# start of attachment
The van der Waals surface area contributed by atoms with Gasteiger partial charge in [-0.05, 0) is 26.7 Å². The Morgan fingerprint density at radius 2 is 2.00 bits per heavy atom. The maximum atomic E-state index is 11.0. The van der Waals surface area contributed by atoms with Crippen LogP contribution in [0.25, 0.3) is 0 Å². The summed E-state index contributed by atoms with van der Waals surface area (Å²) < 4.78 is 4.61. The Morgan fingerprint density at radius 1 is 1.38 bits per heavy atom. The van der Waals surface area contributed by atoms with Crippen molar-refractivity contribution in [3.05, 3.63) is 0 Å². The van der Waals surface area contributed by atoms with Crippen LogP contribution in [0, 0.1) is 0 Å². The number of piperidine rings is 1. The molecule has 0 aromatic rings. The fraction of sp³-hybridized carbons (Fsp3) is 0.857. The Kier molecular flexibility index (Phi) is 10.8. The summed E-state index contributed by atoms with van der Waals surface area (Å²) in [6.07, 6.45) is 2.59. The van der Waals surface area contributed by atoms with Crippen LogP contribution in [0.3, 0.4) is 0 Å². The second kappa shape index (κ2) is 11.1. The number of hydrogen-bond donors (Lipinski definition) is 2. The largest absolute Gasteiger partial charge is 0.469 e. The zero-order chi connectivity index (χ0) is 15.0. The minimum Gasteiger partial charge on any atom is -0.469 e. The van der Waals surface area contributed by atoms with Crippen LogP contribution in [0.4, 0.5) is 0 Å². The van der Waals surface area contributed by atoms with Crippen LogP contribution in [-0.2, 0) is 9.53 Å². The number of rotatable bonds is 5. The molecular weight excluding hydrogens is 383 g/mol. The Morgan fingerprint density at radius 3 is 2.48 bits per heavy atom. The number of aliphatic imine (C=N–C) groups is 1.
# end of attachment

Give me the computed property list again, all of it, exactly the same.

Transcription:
The van der Waals surface area contributed by atoms with Gasteiger partial charge in [-0.05, 0) is 26.7 Å². The Morgan fingerprint density at radius 2 is 2.00 bits per heavy atom. The maximum atomic E-state index is 11.0. The van der Waals surface area contributed by atoms with Crippen LogP contribution in [0.25, 0.3) is 0 Å². The summed E-state index contributed by atoms with van der Waals surface area (Å²) < 4.78 is 4.61. The Morgan fingerprint density at radius 1 is 1.38 bits per heavy atom. The van der Waals surface area contributed by atoms with Crippen molar-refractivity contribution in [3.05, 3.63) is 0 Å². The van der Waals surface area contributed by atoms with Crippen LogP contribution in [0, 0.1) is 0 Å². The number of piperidine rings is 1. The molecule has 0 aromatic rings. The fraction of sp³-hybridized carbons (Fsp3) is 0.857. The Kier molecular flexibility index (Phi) is 10.8. The summed E-state index contributed by atoms with van der Waals surface area (Å²) in [6.07, 6.45) is 2.59. The van der Waals surface area contributed by atoms with Crippen LogP contribution in [0.3, 0.4) is 0 Å². The second kappa shape index (κ2) is 11.1. The number of hydrogen-bond donors (Lipinski definition) is 2. The largest absolute Gasteiger partial charge is 0.469 e. The zero-order chi connectivity index (χ0) is 15.0. The minimum Gasteiger partial charge on any atom is -0.469 e. The van der Waals surface area contributed by atoms with Crippen LogP contribution in [0.4, 0.5) is 0 Å². The van der Waals surface area contributed by atoms with Crippen LogP contribution in [-0.2, 0) is 9.53 Å². The number of rotatable bonds is 5. The molecular weight excluding hydrogens is 383 g/mol. The Morgan fingerprint density at radius 3 is 2.48 bits per heavy atom. The number of aliphatic imine (C=N–C) groups is 1.